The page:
Do you feel dissatisfied and unhappy? Are you experiencing low mood? Sometimes we struggle to understand what’s wrong
Anxiety and depression are the most common mental health issues in the UK and likely to happen to one in four of us over our lifetimes. Feelings of low mood or depression are a signal that something is wrong in your current situation or the way you are dealing with it. These feelings often go hand in hand with anxiety or chronic pain. Depression is not a biological illness, but a depressed mood does eventually affect your brain chemistry. Every thought and emotion you have affects the level of serotonin in your brain. Serotonin is your feel-good brain chemical. If you are depressed then your serotonin is low. When you are positive your levels are high. This is why some anti-depressants encourage serotonin to stay in the system, but they cannot create or add more serotonin that isn’t already there! To lift depression, you need to find ways to boost your serotonin levels yourself, usually by doing more of the things you enjoy.
Did you realise that depression is not caused by difficult life situations but by the way you cope with such events? Throughout life, you may have learned inadequate ways of dealing with problems and this makes you more prone to depression. It is not episodes of depression which reoccur in life, but the way you continue to react to difficult circumstances in the same way, perhaps worrying instead of finding better solutions and coping skills.
Depression is often accompanied by other feelings such as guilt, shame, anger and anxiety. We need to work on all these drivers to help you recover. When we look at depression like this, it is easier to see how psychological interventions can effectively lift most depressions.
A depressed brain is a stressed brain
Depression feels so bad because you get caught up in a vicious circle of negative thoughts, emotions and behaviour. This leads to exhaustion as the brain struggles to cope. Usually, restorative sleep helps to keep things in balance, but depression is often accompanied and driven by anxiety. The associated rumination during the night affects the quality of sleep and you can wake up exhausted rather than refreshed. Eventually, the brain becomes overwhelmed and to preserve precious energy it throws the emergency shutdown switch. You withdraw and may isolate yourself from family and friends, lose motivation and avoid all the things that would naturally boost your serotonin. When this happens, you may find it hard to get out of bed and feel generally low and physically ill. You tend to think very negatively about yourself, the future and the world around you – like seeing life through “gloomy specs”. You dwell on negativity, mulling things over, asking yourself why, and thinking regretful things about the past such as what you should or shouldn’t have done. Physical sensations include tiredness, fatigue and lethargy, along with aches and pains that seem to have no physical basis. These negative patterns strengthen further and can feel impossible to shake off.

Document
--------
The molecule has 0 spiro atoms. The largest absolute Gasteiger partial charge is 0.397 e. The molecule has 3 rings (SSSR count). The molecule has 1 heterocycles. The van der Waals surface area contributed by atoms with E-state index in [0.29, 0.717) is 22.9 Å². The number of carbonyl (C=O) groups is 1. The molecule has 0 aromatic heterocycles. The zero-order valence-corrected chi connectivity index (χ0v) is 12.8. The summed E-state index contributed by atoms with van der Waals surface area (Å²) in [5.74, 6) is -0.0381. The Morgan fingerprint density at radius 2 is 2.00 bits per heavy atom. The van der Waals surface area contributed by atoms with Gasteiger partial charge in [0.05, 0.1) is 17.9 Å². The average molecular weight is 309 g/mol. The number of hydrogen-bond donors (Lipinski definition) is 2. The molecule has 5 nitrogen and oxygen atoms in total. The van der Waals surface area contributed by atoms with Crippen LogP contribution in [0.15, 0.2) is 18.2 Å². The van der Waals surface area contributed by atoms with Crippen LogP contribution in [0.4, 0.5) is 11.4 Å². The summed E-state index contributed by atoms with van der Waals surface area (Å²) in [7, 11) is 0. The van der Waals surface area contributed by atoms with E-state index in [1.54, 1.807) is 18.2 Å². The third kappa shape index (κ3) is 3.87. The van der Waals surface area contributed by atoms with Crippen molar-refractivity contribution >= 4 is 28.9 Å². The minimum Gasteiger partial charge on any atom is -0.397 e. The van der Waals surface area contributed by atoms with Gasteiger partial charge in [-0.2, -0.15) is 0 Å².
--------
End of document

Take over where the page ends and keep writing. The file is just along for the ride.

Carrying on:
If you are experiencing the symptoms of depression or anxiety you are advised to have a health check with your GP to rule out any physical causes before undertaking psychological therapy.
The key message is that there is hope for recovery
Maybe you have tried many weeks of talking therapies like CBT or counselling and have been prescribed medication? It is really disheartening when things don’t seem to get much better.
“I have felt lost for such a long time. I feel knocked back with all the methods I have tried as nothing seems to work. I don’t want to be on medication but I don’t know what else to do. Can you help me?”
Most people diagnosed with depression also experience anxiety and traditionally people aren’t treated for both problems at the same time. Hypnotherapy and BWRT® can effectively address both issues. I start gently with such exhausted clients, explaining why depression happens and how it is maintained. We can then get to work on changing things. The key message is that there is hope for recovery.
“Thanks for all your help getting me back on track. I feel so very grateful that with your help I am now enjoying life and everything around me. I feel the confident, happy person I wanted to be. I am so happy to have spent time with you and I learned such a lot from you”